Many people are likely familiar with the 10,000-hour theory. It suggests that everyone can become an expert in any field through ten years of training, including musicians, writers, mathematicians, and more.

Typically, pianists who successfully reach the final stage of international piano competitions have undergone long and rigorous training since childhood. It is estimated that by the age of 13, they have practiced for 2,500 hours, and thereafter, they consistently practice piano for 2.5 hours every day, accumulating 10,000 hours by the age of 21.



However, in recent years, more studies indicate that the key to becoming a master lies not only in the quantity of training but more importantly in the elements of training.

These elements include concentration, goal setting, self-assessment, training strategies, and awareness of the broader environment down to the smallest details.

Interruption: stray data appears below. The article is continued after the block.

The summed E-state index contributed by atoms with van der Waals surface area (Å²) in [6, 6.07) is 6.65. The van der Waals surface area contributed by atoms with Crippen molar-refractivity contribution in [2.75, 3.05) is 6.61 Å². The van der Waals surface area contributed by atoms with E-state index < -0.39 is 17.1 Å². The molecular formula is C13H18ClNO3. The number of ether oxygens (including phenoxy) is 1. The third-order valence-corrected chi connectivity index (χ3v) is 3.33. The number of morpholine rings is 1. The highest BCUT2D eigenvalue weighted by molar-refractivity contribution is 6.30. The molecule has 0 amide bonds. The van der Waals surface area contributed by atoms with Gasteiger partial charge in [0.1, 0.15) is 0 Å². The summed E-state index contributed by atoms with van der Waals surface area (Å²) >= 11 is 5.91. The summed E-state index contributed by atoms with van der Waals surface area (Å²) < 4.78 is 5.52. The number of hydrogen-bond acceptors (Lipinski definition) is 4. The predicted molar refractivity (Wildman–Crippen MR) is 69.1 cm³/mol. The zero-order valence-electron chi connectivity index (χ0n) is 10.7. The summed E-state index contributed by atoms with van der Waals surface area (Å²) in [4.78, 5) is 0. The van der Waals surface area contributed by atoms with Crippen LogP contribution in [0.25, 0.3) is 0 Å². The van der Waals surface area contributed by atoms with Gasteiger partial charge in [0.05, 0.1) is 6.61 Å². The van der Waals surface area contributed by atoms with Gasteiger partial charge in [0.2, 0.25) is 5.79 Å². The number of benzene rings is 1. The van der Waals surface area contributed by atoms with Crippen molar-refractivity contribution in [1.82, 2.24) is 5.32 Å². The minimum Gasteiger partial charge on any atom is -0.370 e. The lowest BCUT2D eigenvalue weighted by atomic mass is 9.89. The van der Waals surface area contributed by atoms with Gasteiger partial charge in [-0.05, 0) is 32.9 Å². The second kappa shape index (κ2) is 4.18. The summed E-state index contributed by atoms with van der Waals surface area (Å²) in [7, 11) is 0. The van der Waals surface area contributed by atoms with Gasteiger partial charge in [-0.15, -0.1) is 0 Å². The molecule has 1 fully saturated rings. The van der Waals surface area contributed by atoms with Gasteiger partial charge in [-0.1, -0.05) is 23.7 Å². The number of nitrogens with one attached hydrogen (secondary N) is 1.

Have you ever wondered: music teachers often guide students in practice, but students seemingly never have the chance to observe their teachers practicing, and parents only know their responsibility is to ensure their children practice.

So how do teachers and skilled musicians practice? How can one practice more professionally? I believe that beginners, and even those with good skills studying music at the university level, are often puzzled.

A study conducted by the University of Texas in the United States sought answers. They gathered 17 master's students majoring in piano and instructed them to practice a short segment of Shostakovich's first piano concerto (three music passages considered difficult and requiring practice).

All participants had unlimited practice time and were provided with the same sheet music, a metronome, and a pencil. They could leave whenever they felt they had practiced enough and could play at the specified speed requirements a day later.



For fairness, all participants were not allowed to physically or mentally practice the music segment in the next 24 hours.

After 24 hours, the 17 participants were assessed. They were required to continuously play the entire three passages 15 times at the specified speed. The entire practice and assessment process were recorded in both video and audio for analysis.